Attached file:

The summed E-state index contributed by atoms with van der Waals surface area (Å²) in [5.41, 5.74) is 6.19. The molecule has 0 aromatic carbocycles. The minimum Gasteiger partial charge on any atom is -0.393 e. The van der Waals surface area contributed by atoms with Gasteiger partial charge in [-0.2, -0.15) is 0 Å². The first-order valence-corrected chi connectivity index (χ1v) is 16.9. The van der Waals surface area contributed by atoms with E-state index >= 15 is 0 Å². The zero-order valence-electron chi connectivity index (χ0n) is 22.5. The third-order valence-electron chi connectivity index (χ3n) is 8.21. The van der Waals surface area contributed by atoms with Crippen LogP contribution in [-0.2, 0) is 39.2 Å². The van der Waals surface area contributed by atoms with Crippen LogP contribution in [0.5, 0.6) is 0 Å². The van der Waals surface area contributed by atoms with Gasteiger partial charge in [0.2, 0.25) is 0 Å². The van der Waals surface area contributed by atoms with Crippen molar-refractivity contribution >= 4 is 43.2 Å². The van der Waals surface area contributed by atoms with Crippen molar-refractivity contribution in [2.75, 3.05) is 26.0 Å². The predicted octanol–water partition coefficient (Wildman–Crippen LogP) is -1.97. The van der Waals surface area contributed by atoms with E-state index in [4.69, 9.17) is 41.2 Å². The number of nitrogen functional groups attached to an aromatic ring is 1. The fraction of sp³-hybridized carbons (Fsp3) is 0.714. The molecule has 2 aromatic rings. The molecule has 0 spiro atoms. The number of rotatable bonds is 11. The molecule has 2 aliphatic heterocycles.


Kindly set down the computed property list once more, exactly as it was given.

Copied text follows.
The summed E-state index contributed by atoms with van der Waals surface area (Å²) in [5.41, 5.74) is 6.19. The molecule has 0 aromatic carbocycles. The minimum Gasteiger partial charge on any atom is -0.393 e. The van der Waals surface area contributed by atoms with Gasteiger partial charge in [-0.2, -0.15) is 0 Å². The first-order valence-corrected chi connectivity index (χ1v) is 16.9. The van der Waals surface area contributed by atoms with E-state index >= 15 is 0 Å². The zero-order valence-electron chi connectivity index (χ0n) is 22.5. The third-order valence-electron chi connectivity index (χ3n) is 8.21. The van der Waals surface area contributed by atoms with Crippen LogP contribution in [-0.2, 0) is 39.2 Å². The van der Waals surface area contributed by atoms with Crippen LogP contribution in [0.5, 0.6) is 0 Å². The van der Waals surface area contributed by atoms with Gasteiger partial charge in [0.2, 0.25) is 0 Å². The van der Waals surface area contributed by atoms with Crippen molar-refractivity contribution >= 4 is 43.2 Å². The van der Waals surface area contributed by atoms with Crippen molar-refractivity contribution in [2.75, 3.05) is 26.0 Å². The predicted octanol–water partition coefficient (Wildman–Crippen LogP) is -1.97. The van der Waals surface area contributed by atoms with E-state index in [4.69, 9.17) is 41.2 Å². The number of nitrogen functional groups attached to an aromatic ring is 1. The fraction of sp³-hybridized carbons (Fsp3) is 0.714. The molecule has 2 aromatic rings. The molecule has 0 spiro atoms. The number of rotatable bonds is 11. The molecule has 2 aliphatic heterocycles.